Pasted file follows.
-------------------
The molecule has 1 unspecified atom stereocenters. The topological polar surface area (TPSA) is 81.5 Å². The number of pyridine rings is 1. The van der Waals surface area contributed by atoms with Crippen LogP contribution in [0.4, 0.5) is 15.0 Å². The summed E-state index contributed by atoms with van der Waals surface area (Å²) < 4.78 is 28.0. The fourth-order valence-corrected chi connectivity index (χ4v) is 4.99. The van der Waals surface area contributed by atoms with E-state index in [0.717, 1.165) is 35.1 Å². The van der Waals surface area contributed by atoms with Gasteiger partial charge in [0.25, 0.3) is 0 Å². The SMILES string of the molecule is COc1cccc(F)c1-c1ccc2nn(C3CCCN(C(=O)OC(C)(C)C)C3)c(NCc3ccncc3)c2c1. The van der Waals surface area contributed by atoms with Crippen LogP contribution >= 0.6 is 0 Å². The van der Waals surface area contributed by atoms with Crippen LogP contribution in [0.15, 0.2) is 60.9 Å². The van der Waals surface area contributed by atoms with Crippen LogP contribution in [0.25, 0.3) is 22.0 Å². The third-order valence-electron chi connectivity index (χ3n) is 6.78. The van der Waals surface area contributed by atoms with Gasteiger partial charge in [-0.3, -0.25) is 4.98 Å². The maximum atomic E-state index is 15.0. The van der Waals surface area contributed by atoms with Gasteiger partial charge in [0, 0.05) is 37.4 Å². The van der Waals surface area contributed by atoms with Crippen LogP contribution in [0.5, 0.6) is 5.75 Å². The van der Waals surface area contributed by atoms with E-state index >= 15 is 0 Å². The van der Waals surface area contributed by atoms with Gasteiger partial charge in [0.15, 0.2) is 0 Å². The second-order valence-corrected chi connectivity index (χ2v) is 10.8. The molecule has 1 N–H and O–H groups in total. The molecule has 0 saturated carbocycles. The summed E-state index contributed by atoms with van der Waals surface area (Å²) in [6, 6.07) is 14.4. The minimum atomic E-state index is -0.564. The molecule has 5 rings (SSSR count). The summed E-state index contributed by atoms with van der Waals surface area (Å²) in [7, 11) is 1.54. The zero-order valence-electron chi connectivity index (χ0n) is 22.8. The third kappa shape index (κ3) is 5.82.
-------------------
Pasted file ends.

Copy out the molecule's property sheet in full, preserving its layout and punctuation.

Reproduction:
The molecule has 1 unspecified atom stereocenters. The topological polar surface area (TPSA) is 81.5 Å². The number of pyridine rings is 1. The van der Waals surface area contributed by atoms with Crippen LogP contribution in [0.4, 0.5) is 15.0 Å². The summed E-state index contributed by atoms with van der Waals surface area (Å²) < 4.78 is 28.0. The fourth-order valence-corrected chi connectivity index (χ4v) is 4.99. The van der Waals surface area contributed by atoms with E-state index in [0.717, 1.165) is 35.1 Å². The van der Waals surface area contributed by atoms with Gasteiger partial charge in [0.25, 0.3) is 0 Å². The SMILES string of the molecule is COc1cccc(F)c1-c1ccc2nn(C3CCCN(C(=O)OC(C)(C)C)C3)c(NCc3ccncc3)c2c1. The van der Waals surface area contributed by atoms with Crippen LogP contribution >= 0.6 is 0 Å². The van der Waals surface area contributed by atoms with Crippen LogP contribution in [0.15, 0.2) is 60.9 Å². The van der Waals surface area contributed by atoms with Crippen LogP contribution in [0.25, 0.3) is 22.0 Å². The third-order valence-electron chi connectivity index (χ3n) is 6.78. The van der Waals surface area contributed by atoms with Gasteiger partial charge in [-0.3, -0.25) is 4.98 Å². The maximum atomic E-state index is 15.0. The van der Waals surface area contributed by atoms with Gasteiger partial charge in [0, 0.05) is 37.4 Å². The van der Waals surface area contributed by atoms with Crippen LogP contribution in [0.5, 0.6) is 5.75 Å². The van der Waals surface area contributed by atoms with E-state index >= 15 is 0 Å². The van der Waals surface area contributed by atoms with Gasteiger partial charge in [0.15, 0.2) is 0 Å². The second-order valence-corrected chi connectivity index (χ2v) is 10.8. The molecule has 1 N–H and O–H groups in total. The molecule has 0 saturated carbocycles. The summed E-state index contributed by atoms with van der Waals surface area (Å²) in [6, 6.07) is 14.4. The minimum atomic E-state index is -0.564. The molecule has 5 rings (SSSR count). The summed E-state index contributed by atoms with van der Waals surface area (Å²) in [7, 11) is 1.54. The zero-order valence-electron chi connectivity index (χ0n) is 22.8. The third kappa shape index (κ3) is 5.82.